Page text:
Arwen Becker: Have you done any other songs after that?
Tina Mitchell: I have not. This was one of those special moments. And it was meant to take me on the journey of contribution to my community. And so, it was meant for one reason, it was meant for those women, and then it was meant for my journey and coming from a place of contribution and many things that happened after I wrote that song.
Arwen Becker: And so, how have you utilized the song since you recorded it?
Tina Mitchell: Well, I play it for everything when I have live events and it's in my email signature. And so, it's a part of everything. My personal motto is Live Your Dream Now. And that came from, my song, and my personal motto leads me to everything in my life and decisions that I make and embracing every second of my day. So, I use it in everything and I share it with people everywhere I can, that’s appropriate place to share it.
Arwen Becker: Wow, that's courageous. I have to hand it to you to not be a songwriter, not be a poet, not have any of that background, and then you have the courage to go out and find people and create a song and put it out there and utilize it. That's a really big deal.
Tina Mitchell: Yeah. Thanks.
Arwen Becker: That's awesome. That's the scary part of writing a book, when you put your words out there for other people to read and interpret and critique and all of those pieces that come along with it.
Tina Mitchell: Well, the book was the same journey. And it came from, I wanted to really just share my story after that first experience that I had with those women at The House of Hope. I wanted to put my story in writing and I literally read it. I literally wrote my book in three weekends. I didn't sleep for three weekends straight. It took 10 months to publish because I was going back and reading it.
Arwen Becker: Of course.
Tina Mitchell: But yeah, it's those spurs of the moment when you feel that again, your body is like a navigation system. It's your intuition and it tells you exactly where you need to go. Once you have that realization and you follow those moments. And again, it's the goosebumps, it's that warm and fuzzy feeling that you get. And when you embrace that, the tears come. And so, your body tells you when something is special, you just need to take a break in that moment and embrace it in that moment, because if you don't, it passes and nothing comes out of it.
Arwen Becker: Very good. Very true. It's totally good. So, I know you have a powerful story to walk us through that has been filled with a lot of different heartbreak and tragedies. So, why don't you take us back to the heart of that struggle?
Tina Mitchell: Yeah, so I've had my fair share of tragedies growing up from playing my violin at Pike Place Market with my little sister to help our parents keep a roof over her head, my dad's addictions and his attempted suicide when I was 12 years old, my own struggles with addictions and drugs. And I spent time in a mental health facility for teens with behavioral health issues. My first husband, my high school sweetheart, Mike, was in prison for five years for armed robbery, the death of our daughter Amber, but through these tragedies, I was able to triumph and you said this in the beginning, that I believe life is this tragedy so we can share a story of triumph on the other side, but you must fight through those tragedies to make it to the other side.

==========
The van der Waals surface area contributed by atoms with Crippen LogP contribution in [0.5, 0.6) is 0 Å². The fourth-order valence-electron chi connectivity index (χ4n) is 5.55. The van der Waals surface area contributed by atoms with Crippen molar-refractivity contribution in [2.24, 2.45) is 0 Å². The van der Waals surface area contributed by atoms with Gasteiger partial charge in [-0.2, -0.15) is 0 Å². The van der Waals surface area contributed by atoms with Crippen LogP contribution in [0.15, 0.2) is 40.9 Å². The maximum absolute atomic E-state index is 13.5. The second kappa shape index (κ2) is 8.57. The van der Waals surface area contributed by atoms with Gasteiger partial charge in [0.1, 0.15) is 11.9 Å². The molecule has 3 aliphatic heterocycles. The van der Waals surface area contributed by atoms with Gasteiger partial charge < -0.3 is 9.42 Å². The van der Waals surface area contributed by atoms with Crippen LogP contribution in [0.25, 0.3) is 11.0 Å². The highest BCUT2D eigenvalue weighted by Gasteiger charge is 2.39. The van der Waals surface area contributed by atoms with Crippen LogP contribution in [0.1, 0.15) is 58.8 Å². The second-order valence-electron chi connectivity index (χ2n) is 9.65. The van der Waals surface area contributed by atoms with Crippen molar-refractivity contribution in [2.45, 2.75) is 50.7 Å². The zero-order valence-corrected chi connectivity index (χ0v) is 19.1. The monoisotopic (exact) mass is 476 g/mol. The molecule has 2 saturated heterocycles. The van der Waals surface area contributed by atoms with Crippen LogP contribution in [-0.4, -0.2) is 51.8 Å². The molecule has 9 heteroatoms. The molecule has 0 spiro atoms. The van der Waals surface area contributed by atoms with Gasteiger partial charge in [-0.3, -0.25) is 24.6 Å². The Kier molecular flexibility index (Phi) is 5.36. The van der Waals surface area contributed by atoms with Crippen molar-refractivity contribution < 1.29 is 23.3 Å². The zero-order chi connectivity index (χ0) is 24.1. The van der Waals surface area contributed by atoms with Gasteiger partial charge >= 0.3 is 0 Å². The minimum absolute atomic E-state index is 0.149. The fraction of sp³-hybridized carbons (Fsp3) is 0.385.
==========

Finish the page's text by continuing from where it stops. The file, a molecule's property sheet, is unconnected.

And life is like a road trip. When you travel, use a map to get from one destination to another, but even with a map, you can take a wrong turn. But along the way, there are signs, signs with life lessons, and the road you choose will determine your life direction and your life experiences. So, I believe that each of us are here on a journey, and that journey is a journey of discovery, a discovery of who we are and what we will contribute to this world.
Arwen Becker: And you said, you and your sister were how old when you were playing at Pike Place?
Tina Mitchell: Well, jeez, probably before I can remember, my memories really start when I was around five years old. So, we played our violin there for years. And, yeah, I'll share a little bit later how that was a real defining moment for me.
Arwen Becker: Wow, that's remarkable. I, first of all, don't know how to play an instrument. So, for you doing that at five and out on the street to be able to raise money for your family is really remarkable, and I'm looking forward to hearing that. I know that as you and I were talking in advance, that really, a lot of your story you kind of like to share throughout the lessons in which you learned through that. So, why don't you go ahead and take us through? I mean, what were those three things that throughout all of these tragedies and overcoming them, you really have been able to take away from it?
Tina Mitchell: Yeah, I would say my three takeaways are first, embrace your tragedies. Second is fight for your life. And when you embrace your tragedies, it will give you that fighting spirit, that warrior spirit to fight for your life. And last is to live the life that you're meant to live. And again, that's where my personal motto takes me is live your dream now. It's not about reaching for an extraordinary life. It's about embracing every second of your day. And through that process, you will live an extraordinary life because your ordinary moments will become extraordinary moments. And then, these moments will become your defining moments.